Australia, New Zealand & the Pacific Airline and RPT Rumours & News in Australia, enZed and the Pacific

Merged: Senate Inquiry

Old 2nd Sep 2013, 07:28
  #1441 (permalink)  
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Mary Mary quite contrary has long since retired to well deserved obscurity, and my souvenir is a pretty FAA Certificate saying I have completed the FAA "Suspected Unapproved Parts Identification" course.

She would have fitted a job in the present CASA to a T, she thought she had found a vast criminal conspiracy, and career wise, it was going to carry her to a job as Secretary of DoT. Didn't happen, wrong boat.

Re. NZ, I did not mean to disparage their aviation efforts, the "overseas expert", politically, will be unlikely to be found in NZ.

An aviation act along the NZ line, and a set of regulations very close their "rules" would do very nicely, thanks --- but the changes would be to simplify them further, and weed out a few local NZ peculiarities. ie: type ratings, go with the FAA. Likewise, FAA VFR, which would mean, more or less, reverting to the VFR we used to have before CASA cocked up Class D --- GAAP was so near as made no difference to FAA D as made no difference. A case of mindless application of ICAO in Australia, but only when it disadvantages local aviation.

Tootle pip!!

Last edited by LeadSled; 2nd Sep 2013 at 07:33.
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Old 3rd Sep 2013, 21:03
  #1442 (permalink)  
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Drift On.

Only a slight drift while we are waiting :-

LS – "i.e.: type ratings, go with the FAA."
We seem to have managed this for single engine types without any horror stories; the addition of 'special design features' seems a sane, sensible way to manage things. So why not adopt the FAA system for multi engine <5700 Kg. First, I would destroy all trace of CAO 40.1.0 and all it's little appendages, what an absolute embuggerance of a shambles it is. It typifies, more than any other the mad, complicated, twisted – Ok, ok, I'll stop there....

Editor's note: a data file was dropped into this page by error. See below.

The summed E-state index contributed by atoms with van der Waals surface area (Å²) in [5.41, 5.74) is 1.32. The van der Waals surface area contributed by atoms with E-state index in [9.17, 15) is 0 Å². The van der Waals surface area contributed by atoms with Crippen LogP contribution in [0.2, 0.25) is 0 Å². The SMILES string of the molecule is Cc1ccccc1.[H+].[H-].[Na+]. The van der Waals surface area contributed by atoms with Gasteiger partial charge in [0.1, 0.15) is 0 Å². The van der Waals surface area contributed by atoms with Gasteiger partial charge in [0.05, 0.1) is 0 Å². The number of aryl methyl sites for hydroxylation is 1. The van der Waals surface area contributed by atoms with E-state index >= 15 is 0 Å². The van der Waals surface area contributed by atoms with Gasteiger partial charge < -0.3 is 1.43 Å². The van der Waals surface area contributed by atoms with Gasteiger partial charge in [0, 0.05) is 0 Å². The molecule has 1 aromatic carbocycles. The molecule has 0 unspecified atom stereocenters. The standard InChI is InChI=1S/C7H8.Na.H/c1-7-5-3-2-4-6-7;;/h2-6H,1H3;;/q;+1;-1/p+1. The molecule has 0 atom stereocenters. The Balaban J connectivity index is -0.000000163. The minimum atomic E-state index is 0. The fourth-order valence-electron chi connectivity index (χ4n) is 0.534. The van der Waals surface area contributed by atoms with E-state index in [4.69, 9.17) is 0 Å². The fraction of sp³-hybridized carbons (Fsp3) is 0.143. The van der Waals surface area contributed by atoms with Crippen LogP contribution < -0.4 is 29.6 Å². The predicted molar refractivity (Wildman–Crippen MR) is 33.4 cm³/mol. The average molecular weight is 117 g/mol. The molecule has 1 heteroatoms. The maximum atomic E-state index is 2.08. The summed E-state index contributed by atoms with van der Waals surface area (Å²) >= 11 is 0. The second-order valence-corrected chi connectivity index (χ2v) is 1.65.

Drift off – back to the mute button (changing channels is of no practical assistance).
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Old 3rd Sep 2013, 23:25
  #1443 (permalink)  
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While we're waiting Phearless Phelan provides a summary of the LibNat aviation policy (which I don't think has been linked yet?): Coalition’s aviation policies revealed


Official Coalition Policy


Last edited by Sarcs; 4th Sep 2013 at 06:47.
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Old 4th Sep 2013, 09:53
  #1444 (permalink)  
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Kharon old mate, its always been my belief that whoever in the bowels of CAsA's rear end wrote CAO 40 should have received a knighthood for penning the most incomprehensible load of gobbeldegook ever devised in the annuls of beauracatese. There has been many who have followed but none that have come close to devising anything as convoluted, incomprehensible and totally valueless as CAO 40.